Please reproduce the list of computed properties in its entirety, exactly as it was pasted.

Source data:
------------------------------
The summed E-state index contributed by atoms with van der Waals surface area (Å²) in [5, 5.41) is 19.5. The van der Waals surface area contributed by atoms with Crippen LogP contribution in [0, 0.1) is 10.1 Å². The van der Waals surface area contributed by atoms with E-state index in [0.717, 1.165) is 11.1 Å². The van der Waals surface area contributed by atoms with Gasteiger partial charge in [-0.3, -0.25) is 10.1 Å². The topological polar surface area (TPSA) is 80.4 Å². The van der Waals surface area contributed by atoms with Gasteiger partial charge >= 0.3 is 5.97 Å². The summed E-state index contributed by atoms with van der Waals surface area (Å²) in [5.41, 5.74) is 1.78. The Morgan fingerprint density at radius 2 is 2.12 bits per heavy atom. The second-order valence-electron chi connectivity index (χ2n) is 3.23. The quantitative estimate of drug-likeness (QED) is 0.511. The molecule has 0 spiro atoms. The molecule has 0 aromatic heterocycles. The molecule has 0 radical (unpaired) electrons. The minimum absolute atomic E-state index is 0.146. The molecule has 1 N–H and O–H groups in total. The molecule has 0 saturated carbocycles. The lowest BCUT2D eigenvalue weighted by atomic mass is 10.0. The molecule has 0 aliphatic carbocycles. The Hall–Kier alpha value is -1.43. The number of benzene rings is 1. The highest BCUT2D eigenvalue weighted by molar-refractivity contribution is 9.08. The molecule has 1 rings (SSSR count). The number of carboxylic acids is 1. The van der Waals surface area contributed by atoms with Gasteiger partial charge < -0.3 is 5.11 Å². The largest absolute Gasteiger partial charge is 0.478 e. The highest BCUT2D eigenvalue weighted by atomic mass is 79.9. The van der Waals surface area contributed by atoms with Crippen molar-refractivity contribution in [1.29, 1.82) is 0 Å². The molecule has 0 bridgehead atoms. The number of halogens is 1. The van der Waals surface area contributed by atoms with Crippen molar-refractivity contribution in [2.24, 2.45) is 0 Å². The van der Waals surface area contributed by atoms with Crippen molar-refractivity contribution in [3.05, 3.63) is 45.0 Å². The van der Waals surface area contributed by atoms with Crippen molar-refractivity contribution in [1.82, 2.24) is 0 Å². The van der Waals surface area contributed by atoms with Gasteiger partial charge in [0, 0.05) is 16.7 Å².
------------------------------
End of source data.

The summed E-state index contributed by atoms with van der Waals surface area (Å²) in [5, 5.41) is 19.5. The van der Waals surface area contributed by atoms with Crippen LogP contribution in [0, 0.1) is 10.1 Å². The van der Waals surface area contributed by atoms with E-state index in [0.717, 1.165) is 11.1 Å². The van der Waals surface area contributed by atoms with Gasteiger partial charge in [-0.3, -0.25) is 10.1 Å². The topological polar surface area (TPSA) is 80.4 Å². The van der Waals surface area contributed by atoms with Gasteiger partial charge >= 0.3 is 5.97 Å². The summed E-state index contributed by atoms with van der Waals surface area (Å²) in [5.41, 5.74) is 1.78. The Morgan fingerprint density at radius 2 is 2.12 bits per heavy atom. The second-order valence-electron chi connectivity index (χ2n) is 3.23. The quantitative estimate of drug-likeness (QED) is 0.511. The molecule has 0 spiro atoms. The molecule has 0 aromatic heterocycles. The molecule has 0 radical (unpaired) electrons. The minimum absolute atomic E-state index is 0.146. The molecule has 1 N–H and O–H groups in total. The molecule has 0 saturated carbocycles. The lowest BCUT2D eigenvalue weighted by atomic mass is 10.0. The molecule has 0 aliphatic carbocycles. The Hall–Kier alpha value is -1.43. The number of benzene rings is 1. The highest BCUT2D eigenvalue weighted by molar-refractivity contribution is 9.08. The molecule has 1 rings (SSSR count). The number of carboxylic acids is 1. The van der Waals surface area contributed by atoms with Gasteiger partial charge < -0.3 is 5.11 Å². The largest absolute Gasteiger partial charge is 0.478 e. The highest BCUT2D eigenvalue weighted by atomic mass is 79.9. The van der Waals surface area contributed by atoms with Crippen molar-refractivity contribution in [1.29, 1.82) is 0 Å². The molecule has 0 bridgehead atoms. The number of halogens is 1. The van der Waals surface area contributed by atoms with Crippen molar-refractivity contribution in [2.24, 2.45) is 0 Å². The van der Waals surface area contributed by atoms with Crippen molar-refractivity contribution in [3.05, 3.63) is 45.0 Å². The van der Waals surface area contributed by atoms with Crippen molar-refractivity contribution in [1.82, 2.24) is 0 Å². The van der Waals surface area contributed by atoms with Gasteiger partial charge in [0, 0.05) is 16.7 Å².